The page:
Integrated Health Care and Criminal Justice Data — Viewing the Intersection of Public Safety, Public Health, and Public Policy Through a New Lens: Lessons from Camden, New Jersey

April 5, 2018
Authors: Anne Milgram, Jeffrey Brenner, Dawn Wiest, Virginia Bersch, and Aaron Truchil

The Executive Session on Community Corrections released a new paper entitled Integrated Health Care and Criminal Justice Data – Viewing the Intersection of Public Safety, Public Health, and Public Policy Through A New Lens: Lessons from Camden, New Jersey.

  • “It’s no secret that both our criminal justice system and our health care system are failing. What's surprising is how much they have in common. By linking health and crime data, this paper reveals that the majority of people cycling through the criminal justice system are also cycling through our nation’s emergency rooms. Recognizing this relationship provides a better understanding of each system and offers us new insight into opportunities for meaningful reform.” –Anne Milgram, Professor of Practice and Distinguished Scholar in Residence at New York University Law School

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In this new report co-authored by Anne Milgram, Jeffrey Brenner, Dawn Wiest, Virginia Bersch, and Aaron Truchil, the authors discuss that when stakeholders in Camden, New Jersey integrated health care and criminal justice data, they found that a small number of Camden residents disproportionately use the health care and criminal justice sectors. Ultimately, integrated data can lead to better individual outcomes, reduced crime and system cycling, and increased efficiency by directing resources to where they will have the most impact.

The authors discovered the following generalizable lessons from their work in Camden, New Jersey:

  1. Data integration provides a new and more holistic lens through which to view and improve individuals’ lives.
  2. The individuals who have an extremely high number of contacts with both hospitals and the criminal justice system exhibit significant variation in their experiences and behaviors.
  3. Only breaking down data silos among agencies that serve vulnerable populations can we begin to address the root causes of behavior and prevent individuals from cycling through multiple systems.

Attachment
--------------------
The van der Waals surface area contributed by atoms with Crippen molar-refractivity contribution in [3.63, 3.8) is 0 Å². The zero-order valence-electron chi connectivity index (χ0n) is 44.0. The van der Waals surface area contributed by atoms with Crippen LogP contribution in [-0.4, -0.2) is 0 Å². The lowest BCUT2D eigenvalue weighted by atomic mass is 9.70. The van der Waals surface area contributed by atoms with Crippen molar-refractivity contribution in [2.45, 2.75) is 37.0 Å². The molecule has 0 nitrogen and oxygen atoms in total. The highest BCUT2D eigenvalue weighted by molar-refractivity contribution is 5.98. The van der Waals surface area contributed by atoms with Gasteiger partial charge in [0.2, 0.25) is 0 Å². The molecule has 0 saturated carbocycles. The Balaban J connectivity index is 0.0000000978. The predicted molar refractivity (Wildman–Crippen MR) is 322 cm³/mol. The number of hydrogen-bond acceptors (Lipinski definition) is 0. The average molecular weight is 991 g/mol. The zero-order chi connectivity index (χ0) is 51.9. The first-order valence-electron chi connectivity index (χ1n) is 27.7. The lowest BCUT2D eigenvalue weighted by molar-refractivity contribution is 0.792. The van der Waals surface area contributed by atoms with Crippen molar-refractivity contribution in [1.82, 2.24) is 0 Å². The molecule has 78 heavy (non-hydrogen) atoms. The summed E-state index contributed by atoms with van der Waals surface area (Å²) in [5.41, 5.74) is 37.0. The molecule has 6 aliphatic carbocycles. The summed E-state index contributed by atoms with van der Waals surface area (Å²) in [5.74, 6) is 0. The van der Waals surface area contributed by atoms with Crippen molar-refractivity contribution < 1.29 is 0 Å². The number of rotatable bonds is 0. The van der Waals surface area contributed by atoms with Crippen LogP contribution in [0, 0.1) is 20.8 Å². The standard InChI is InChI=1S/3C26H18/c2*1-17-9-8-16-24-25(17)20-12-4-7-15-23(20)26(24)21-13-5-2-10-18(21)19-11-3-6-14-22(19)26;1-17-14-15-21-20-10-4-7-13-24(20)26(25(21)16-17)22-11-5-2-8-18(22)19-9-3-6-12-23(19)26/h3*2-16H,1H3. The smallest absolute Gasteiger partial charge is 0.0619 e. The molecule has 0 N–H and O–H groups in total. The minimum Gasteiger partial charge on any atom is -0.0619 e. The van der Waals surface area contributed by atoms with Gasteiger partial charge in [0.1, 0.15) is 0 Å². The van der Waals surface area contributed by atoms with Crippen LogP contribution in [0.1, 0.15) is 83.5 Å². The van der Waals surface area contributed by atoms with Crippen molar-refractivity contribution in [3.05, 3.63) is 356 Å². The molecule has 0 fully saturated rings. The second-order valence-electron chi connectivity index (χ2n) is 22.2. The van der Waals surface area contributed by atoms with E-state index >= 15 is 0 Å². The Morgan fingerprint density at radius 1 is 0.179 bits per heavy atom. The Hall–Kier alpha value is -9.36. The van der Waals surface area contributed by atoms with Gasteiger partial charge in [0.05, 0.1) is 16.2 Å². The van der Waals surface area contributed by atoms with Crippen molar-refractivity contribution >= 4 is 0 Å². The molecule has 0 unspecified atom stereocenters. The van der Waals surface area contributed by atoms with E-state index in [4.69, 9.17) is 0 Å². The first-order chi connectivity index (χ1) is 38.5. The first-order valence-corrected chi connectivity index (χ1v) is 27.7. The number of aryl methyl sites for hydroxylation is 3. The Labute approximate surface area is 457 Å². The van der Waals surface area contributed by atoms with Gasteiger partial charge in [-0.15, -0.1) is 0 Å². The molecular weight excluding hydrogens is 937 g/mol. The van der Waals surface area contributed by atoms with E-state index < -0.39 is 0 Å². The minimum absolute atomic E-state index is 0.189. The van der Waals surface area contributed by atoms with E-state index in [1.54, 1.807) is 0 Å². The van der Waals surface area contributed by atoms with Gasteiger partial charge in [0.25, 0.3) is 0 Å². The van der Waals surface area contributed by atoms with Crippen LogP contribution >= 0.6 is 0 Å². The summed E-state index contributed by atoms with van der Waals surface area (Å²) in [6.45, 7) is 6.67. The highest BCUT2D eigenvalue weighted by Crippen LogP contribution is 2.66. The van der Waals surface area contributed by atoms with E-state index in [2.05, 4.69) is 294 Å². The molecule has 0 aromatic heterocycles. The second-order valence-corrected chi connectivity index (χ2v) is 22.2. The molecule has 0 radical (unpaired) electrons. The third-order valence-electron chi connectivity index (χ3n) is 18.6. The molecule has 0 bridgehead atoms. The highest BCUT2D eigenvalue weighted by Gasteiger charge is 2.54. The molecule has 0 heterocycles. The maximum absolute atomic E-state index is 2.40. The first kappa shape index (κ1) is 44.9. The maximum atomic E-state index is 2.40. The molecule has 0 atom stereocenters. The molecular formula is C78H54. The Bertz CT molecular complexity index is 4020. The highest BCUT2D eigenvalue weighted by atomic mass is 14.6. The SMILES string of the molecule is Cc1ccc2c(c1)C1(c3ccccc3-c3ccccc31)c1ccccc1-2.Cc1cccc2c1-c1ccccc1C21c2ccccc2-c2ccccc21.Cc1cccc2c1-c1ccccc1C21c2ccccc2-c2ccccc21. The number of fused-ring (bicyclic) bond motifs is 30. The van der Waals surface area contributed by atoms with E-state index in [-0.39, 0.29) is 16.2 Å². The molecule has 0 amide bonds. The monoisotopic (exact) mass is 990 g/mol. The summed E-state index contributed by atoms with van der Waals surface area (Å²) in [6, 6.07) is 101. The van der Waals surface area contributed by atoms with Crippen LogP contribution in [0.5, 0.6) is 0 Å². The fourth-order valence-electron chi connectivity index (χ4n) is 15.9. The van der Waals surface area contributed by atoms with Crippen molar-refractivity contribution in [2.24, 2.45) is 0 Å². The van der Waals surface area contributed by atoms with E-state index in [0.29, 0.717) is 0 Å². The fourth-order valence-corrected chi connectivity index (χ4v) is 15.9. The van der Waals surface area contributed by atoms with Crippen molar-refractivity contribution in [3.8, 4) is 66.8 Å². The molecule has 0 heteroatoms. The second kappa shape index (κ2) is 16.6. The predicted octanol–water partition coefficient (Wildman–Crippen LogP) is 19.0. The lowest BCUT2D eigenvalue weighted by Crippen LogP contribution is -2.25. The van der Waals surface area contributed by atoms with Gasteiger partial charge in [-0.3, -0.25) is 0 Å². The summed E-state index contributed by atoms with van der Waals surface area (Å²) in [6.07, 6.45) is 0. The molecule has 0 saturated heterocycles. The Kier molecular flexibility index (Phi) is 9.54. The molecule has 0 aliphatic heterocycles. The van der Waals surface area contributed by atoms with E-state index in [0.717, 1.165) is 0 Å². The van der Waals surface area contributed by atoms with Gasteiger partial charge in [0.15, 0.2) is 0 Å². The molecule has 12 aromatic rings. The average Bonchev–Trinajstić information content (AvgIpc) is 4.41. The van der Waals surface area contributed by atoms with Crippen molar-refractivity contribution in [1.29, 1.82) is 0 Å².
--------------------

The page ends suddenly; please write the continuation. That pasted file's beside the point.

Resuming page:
Praise for Lessons from Camden, New Jersey:

  • “This paper highlights the power of cross-sector data in unveiling the medical and social challenges faced by individuals who are frequently arrested for low-level offenses and who often receive care in hospital emergency departments. Data sharing across sectors is essential to better understand the complexities of individuals with medical and social needs. While population level data enables us to identify trends and progress, we need to drill down to individual-level data and listen to and amplify the personal stories of the people represented by the data. From there we can work across sectors to co-design targeted interventions so communities can address challenges they face." -Victor Murray, Director, Population Health Initiatives, Camden Coalition of Healthcare Providers
     
  • "The significant relationship between frequent use of emergency rooms and contact with police reminds us how deeply linked the healthcare, social service, and criminal justice sectors are. To make progress along any of these silos requires creative, data-driven thinking that brings together learnings from each and sparks cross-sector conversation. This is another example of how integrating data from previously isolated fields offers new opportunities to expand our understanding of society’s most vulnerable citizens and of how to better meet their needs." -Mark Humowiecki, General Counsel & Senior Director for National Initiatives, Camden Coalition of Healthcare Providers

Anne Milgram is a Professor of Practice and Distinguished Scholar in Residence at New York University Law School; Jeffrey Brenner is the founder of the Camden Coalition of Healthcare Providers and served as Executive Director until 2017; Dawn Wiest is the Director of Action Research & Evaluation at the Camden Coalition of Healthcare Providers; Virginia Bersch is the Criminal Justice Deputy Director of National Implementation at the Laura and John Arnold Foundation; and Aaron Truchil is the Director of Strategy and Analytics at the Camden Coalition of Healthcare Providers.

The Executive Session on Community Corrections is a project of the National Institute of Justice (NIJ), the United States Department of Justice (USDOJ), the Malcolm Wiener Center, and the Program in Criminal Justice Policy and Management (PCJ) at Harvard Kennedy School (HKS).

Findings and conclusions in these publications are those of the authors and do not necessarily reflect the official position or policies of the US Department of Justice.

 

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